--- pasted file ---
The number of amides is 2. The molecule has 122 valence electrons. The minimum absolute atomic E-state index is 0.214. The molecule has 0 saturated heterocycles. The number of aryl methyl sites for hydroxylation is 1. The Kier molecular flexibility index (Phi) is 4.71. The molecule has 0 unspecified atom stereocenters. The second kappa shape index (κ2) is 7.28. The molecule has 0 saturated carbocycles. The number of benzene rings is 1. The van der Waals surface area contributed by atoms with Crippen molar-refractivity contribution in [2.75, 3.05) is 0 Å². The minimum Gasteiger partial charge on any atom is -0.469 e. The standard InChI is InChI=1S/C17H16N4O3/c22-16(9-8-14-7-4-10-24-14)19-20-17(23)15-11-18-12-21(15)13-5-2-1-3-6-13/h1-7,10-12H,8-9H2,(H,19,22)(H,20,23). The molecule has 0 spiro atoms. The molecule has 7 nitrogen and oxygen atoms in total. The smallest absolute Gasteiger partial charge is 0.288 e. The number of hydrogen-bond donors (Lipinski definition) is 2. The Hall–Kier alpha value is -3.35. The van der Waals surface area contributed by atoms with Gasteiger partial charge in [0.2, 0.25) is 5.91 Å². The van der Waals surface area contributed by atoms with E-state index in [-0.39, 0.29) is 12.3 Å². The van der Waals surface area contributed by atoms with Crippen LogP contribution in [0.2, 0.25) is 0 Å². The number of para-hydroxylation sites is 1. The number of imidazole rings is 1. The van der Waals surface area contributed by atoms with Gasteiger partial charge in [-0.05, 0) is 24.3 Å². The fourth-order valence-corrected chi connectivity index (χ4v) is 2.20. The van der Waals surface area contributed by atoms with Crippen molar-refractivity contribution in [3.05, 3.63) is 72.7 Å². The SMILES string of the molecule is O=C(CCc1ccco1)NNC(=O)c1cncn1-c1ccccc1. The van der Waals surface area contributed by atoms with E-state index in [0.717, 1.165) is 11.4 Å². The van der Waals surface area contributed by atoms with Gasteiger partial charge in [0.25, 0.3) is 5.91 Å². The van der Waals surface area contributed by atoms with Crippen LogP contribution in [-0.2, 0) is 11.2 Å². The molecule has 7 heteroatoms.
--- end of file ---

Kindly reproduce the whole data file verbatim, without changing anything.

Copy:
The number of amides is 2. The molecule has 122 valence electrons. The minimum absolute atomic E-state index is 0.214. The molecule has 0 saturated heterocycles. The number of aryl methyl sites for hydroxylation is 1. The Kier molecular flexibility index (Phi) is 4.71. The molecule has 0 unspecified atom stereocenters. The second kappa shape index (κ2) is 7.28. The molecule has 0 saturated carbocycles. The number of benzene rings is 1. The van der Waals surface area contributed by atoms with Crippen molar-refractivity contribution in [2.75, 3.05) is 0 Å². The minimum Gasteiger partial charge on any atom is -0.469 e. The standard InChI is InChI=1S/C17H16N4O3/c22-16(9-8-14-7-4-10-24-14)19-20-17(23)15-11-18-12-21(15)13-5-2-1-3-6-13/h1-7,10-12H,8-9H2,(H,19,22)(H,20,23). The molecule has 0 spiro atoms. The molecule has 7 nitrogen and oxygen atoms in total. The smallest absolute Gasteiger partial charge is 0.288 e. The number of hydrogen-bond donors (Lipinski definition) is 2. The Hall–Kier alpha value is -3.35. The van der Waals surface area contributed by atoms with Gasteiger partial charge in [0.2, 0.25) is 5.91 Å². The van der Waals surface area contributed by atoms with E-state index in [-0.39, 0.29) is 12.3 Å². The van der Waals surface area contributed by atoms with Crippen LogP contribution in [0.2, 0.25) is 0 Å². The number of para-hydroxylation sites is 1. The number of imidazole rings is 1. The van der Waals surface area contributed by atoms with Gasteiger partial charge in [-0.05, 0) is 24.3 Å². The fourth-order valence-corrected chi connectivity index (χ4v) is 2.20. The van der Waals surface area contributed by atoms with Crippen molar-refractivity contribution in [3.05, 3.63) is 72.7 Å². The SMILES string of the molecule is O=C(CCc1ccco1)NNC(=O)c1cncn1-c1ccccc1. The van der Waals surface area contributed by atoms with E-state index in [0.717, 1.165) is 11.4 Å². The van der Waals surface area contributed by atoms with Gasteiger partial charge in [0.25, 0.3) is 5.91 Å². The van der Waals surface area contributed by atoms with Crippen LogP contribution in [-0.2, 0) is 11.2 Å². The molecule has 7 heteroatoms.